By Richard Rémillard
With the current retrenchment of venture capital worldwide and also in Canada, it may be an opportune time to reflect on the state of the industry north of the 49th parallel.
Quite apart from the challenges posed by the collapse in valuations, the Canadian venture capital industry has four distinguishing characteristics:
- Domestic participants continue to play a secondary role overall with Q2, 2022 data showing an approximately 30% market share;
- In contrast, US funds account for the vast bulk of foreign investing activity while non-US foreign investors remain barely represented;
- Retail investors in the asset class are virtually absent in three of the four largest provincial markets, namely Ontario, British Columbia and Alberta;
- Corporate Canada is also underrepresented in the asset class – yet another instance of the oft-observed private sector business disinvestment in the country;
- Federal and provincial government entities and those backed by government financial support play the leading role amongst domestic funds. For instance, BDC alone accounts for approximately 10% of all venture capital investments.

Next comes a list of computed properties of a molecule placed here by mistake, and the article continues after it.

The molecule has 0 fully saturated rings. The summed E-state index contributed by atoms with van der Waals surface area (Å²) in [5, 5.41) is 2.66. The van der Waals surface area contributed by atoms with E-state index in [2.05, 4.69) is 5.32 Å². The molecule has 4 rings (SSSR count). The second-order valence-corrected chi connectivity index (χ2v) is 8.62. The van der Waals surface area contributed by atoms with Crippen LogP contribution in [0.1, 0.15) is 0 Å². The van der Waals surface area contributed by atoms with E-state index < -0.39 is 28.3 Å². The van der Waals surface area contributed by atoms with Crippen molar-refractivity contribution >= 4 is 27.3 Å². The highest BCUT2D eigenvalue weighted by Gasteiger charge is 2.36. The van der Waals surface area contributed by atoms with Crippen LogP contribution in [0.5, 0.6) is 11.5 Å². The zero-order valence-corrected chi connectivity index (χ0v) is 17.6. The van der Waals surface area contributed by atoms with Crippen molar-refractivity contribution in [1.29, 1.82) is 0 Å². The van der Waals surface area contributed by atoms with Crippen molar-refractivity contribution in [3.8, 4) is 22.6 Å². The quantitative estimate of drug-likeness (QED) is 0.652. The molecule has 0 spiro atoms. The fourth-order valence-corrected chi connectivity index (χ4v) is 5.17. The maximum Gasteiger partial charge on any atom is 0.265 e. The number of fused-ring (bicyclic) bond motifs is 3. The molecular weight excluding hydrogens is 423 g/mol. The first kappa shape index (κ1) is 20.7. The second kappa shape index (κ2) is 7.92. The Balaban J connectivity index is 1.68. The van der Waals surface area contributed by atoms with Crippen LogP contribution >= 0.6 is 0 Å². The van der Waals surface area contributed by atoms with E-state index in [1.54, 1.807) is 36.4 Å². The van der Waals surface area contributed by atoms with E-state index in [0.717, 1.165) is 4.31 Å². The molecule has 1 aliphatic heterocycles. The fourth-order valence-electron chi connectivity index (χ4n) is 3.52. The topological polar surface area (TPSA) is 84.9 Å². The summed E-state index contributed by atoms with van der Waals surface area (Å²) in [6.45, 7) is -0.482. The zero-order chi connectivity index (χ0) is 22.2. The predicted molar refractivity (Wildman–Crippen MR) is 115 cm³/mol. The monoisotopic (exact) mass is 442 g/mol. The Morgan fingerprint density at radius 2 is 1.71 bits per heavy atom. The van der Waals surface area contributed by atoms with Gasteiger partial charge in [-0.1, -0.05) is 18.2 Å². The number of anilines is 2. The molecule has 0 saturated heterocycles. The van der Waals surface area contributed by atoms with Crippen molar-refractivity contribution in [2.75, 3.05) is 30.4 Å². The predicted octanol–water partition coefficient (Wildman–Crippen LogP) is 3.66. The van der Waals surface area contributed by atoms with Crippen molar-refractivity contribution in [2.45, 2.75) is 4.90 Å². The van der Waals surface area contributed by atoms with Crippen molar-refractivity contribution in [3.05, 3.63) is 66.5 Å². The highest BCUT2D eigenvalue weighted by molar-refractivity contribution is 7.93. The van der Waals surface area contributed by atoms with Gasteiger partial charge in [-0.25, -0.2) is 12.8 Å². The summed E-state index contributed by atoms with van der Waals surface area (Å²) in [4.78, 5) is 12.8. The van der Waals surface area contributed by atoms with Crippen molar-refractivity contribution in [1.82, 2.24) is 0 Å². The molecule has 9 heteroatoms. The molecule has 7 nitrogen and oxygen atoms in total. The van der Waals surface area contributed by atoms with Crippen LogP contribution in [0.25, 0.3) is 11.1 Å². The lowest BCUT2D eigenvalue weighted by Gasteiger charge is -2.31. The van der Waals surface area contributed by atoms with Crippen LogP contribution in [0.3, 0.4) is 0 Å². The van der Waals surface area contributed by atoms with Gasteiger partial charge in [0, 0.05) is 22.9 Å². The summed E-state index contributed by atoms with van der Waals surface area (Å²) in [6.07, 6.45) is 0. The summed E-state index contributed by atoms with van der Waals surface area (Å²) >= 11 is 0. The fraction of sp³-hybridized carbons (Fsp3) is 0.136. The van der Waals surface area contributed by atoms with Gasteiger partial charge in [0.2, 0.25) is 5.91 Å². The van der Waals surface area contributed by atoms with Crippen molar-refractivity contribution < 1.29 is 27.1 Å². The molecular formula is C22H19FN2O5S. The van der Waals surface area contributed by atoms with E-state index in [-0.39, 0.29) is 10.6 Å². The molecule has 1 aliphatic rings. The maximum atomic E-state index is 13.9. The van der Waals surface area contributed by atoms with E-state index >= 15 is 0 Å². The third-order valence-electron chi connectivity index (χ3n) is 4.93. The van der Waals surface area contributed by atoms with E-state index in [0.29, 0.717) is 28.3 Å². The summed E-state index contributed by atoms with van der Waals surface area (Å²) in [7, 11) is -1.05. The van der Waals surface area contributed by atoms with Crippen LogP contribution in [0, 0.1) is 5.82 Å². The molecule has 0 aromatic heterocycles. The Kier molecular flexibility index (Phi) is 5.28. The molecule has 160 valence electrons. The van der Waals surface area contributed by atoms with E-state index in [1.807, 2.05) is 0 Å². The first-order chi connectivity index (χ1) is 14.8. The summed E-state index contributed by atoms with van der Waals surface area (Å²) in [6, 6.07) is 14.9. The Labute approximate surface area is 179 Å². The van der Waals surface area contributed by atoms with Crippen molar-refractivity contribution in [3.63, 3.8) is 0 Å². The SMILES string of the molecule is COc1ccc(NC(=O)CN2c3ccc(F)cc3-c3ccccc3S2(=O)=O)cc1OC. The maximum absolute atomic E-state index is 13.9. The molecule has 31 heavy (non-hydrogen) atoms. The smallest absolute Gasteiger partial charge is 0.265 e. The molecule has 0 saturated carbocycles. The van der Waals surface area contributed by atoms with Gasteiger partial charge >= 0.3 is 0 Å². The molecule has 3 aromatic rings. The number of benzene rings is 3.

Concerning the last point, the official version is that this extensive government activity is an unalloyed benefit to Canada, to the venture capital industry and to venture-backed Canadian firms in the broad technology sectors, including life sciences and clean tech. Funds and firms are able to access capital that otherwise would be unavailable and the economy as a whole reaps the rewards of an increasingly vibrant innovation economy. So: win-win-win.
However, an alternative perspective suggests that the status quo structure of the industry is suffering from the largely unintended consequences that have arisen and which may be impeding the further growth and development of venture capital in Canada.
Government generally enjoys a lower cost of capital than do firms in the private sector. This may have been of lesser importance in the just-deceased era of record low real interest rates but will be of increasing salience today and tomorrow as the great interest rate reset takes hold. As a result, Canadian corporations, ever suspicious of government, are likely to be even more wary of going head to head with government-backed funds in the months to come and ‘crowding out’ allegations may once again come to the fore.
Canada has seemingly paid little attention to attracting non-US foreign venture capital. On the one hand, either ease of access to US funds (and these funds’ corresponding interest in Canada) together with red flags around Chinese, Russian and Saudi capital seem to have bred a certain complacency . Or, our efforts at attracting material amounts of venture capital (either directly or via funds of funds) from Europe and elsewhere in Asia (Singapore, Korea) have been met with failure. As a result, Canada has a ‘dangerous dependence’ on the whims of US funds.